What is a Juris Doctor Degree?

The Juris Doctor (JD) degree is an essential first step to the practice of law in most US jurisdictions. Yet it’s not the only path to legal practice available, nor is it sufficient on its own to allow someone to practice law in the US. In this blog, we break down precisely what a JD is and why you may choose to work towards one.

What is a JD?

A Juris Doctor (JD) degree is a professional degree that prepares its holder to enter the practice of law. It is the degree most often conferred by law schools in the US.

The course of study for a JD is typically three years. Students are exposed to the fundamental areas of US law, like contracts, torts, procedures, and criminal law. They also have opportunities to take electives in fields that interest them. Law schools also provide access to internships, clinics, competitions to practice legal skills, law review experience, and deep networks of fellow alums and professionals.

What are the prerequisites for a JD?

JD programs typically require entrants to have earned a bachelor’s degree in any subject from an accredited college or university. Many also require entrants to take the Law School Admissions Test (LSAT).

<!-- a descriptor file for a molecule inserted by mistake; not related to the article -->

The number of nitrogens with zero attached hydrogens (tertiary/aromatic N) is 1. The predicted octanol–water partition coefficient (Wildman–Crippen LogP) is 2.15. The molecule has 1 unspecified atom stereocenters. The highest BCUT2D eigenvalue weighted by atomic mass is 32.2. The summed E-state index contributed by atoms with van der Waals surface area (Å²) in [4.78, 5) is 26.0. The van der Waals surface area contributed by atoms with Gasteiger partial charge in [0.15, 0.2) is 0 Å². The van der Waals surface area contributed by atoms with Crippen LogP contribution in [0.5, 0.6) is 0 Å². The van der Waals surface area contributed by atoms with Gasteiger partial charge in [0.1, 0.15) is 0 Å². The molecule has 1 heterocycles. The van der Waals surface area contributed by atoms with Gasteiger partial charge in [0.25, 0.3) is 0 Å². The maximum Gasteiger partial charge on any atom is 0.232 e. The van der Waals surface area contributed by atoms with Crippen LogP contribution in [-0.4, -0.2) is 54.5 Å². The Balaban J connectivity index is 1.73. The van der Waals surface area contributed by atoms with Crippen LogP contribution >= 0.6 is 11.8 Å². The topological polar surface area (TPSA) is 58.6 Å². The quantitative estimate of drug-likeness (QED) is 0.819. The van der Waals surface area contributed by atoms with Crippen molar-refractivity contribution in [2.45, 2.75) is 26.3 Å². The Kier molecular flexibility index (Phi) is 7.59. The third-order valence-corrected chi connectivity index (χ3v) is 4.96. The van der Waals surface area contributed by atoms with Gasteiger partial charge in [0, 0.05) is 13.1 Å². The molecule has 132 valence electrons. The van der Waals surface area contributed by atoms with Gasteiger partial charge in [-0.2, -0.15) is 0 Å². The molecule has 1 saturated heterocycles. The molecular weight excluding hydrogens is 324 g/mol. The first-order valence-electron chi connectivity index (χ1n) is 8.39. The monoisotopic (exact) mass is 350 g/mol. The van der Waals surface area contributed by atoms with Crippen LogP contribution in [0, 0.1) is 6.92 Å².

No particular major is required to enter law school. Statistically, physics and English majors tend to perform better in law school than their peers, while “pre-law” majors perform more poorly on average. Any major that trains your critical thinking and communication skills will prepare you for JD-level education.

Can I get my JD anywhere?

Most state bar organizations require a JD from an ABA-accredited law school as a prerequisite for bar membership. Bar membership is required to practice law in the United States. Make sure the American Bar Association accredits your chosen law school.

What does the JD allow me to do?

The JD itself offers few to no career opportunities. Its principal value is allowing those holding it to sit for the bar exam in one or more US states. A law license allows the person who holds it to practice law – and in many states, the only way to obtain a law license is to have a JD first.

What are the alternatives to a JD?

Some states allow people to receive a law license without earning a JD. Instead, these individuals apprentice themselves to practicing attorneys and “read law” or prepare for the bar exam independently.

“Reading law” is generally considered a more challenging avenue than completing a JD program, as the bar passage rate is lower for those who read law than it is for those who earn a JD.

Whether you’re working on your JD or considering another path toward bar membership, finding competitive opportunities in the legal field is a must. Without practical legal experience, it isn’t easy to know whether a career in the law is right for you.

For help finding the opportunities you need, get in touch with our team at Avata Partners today!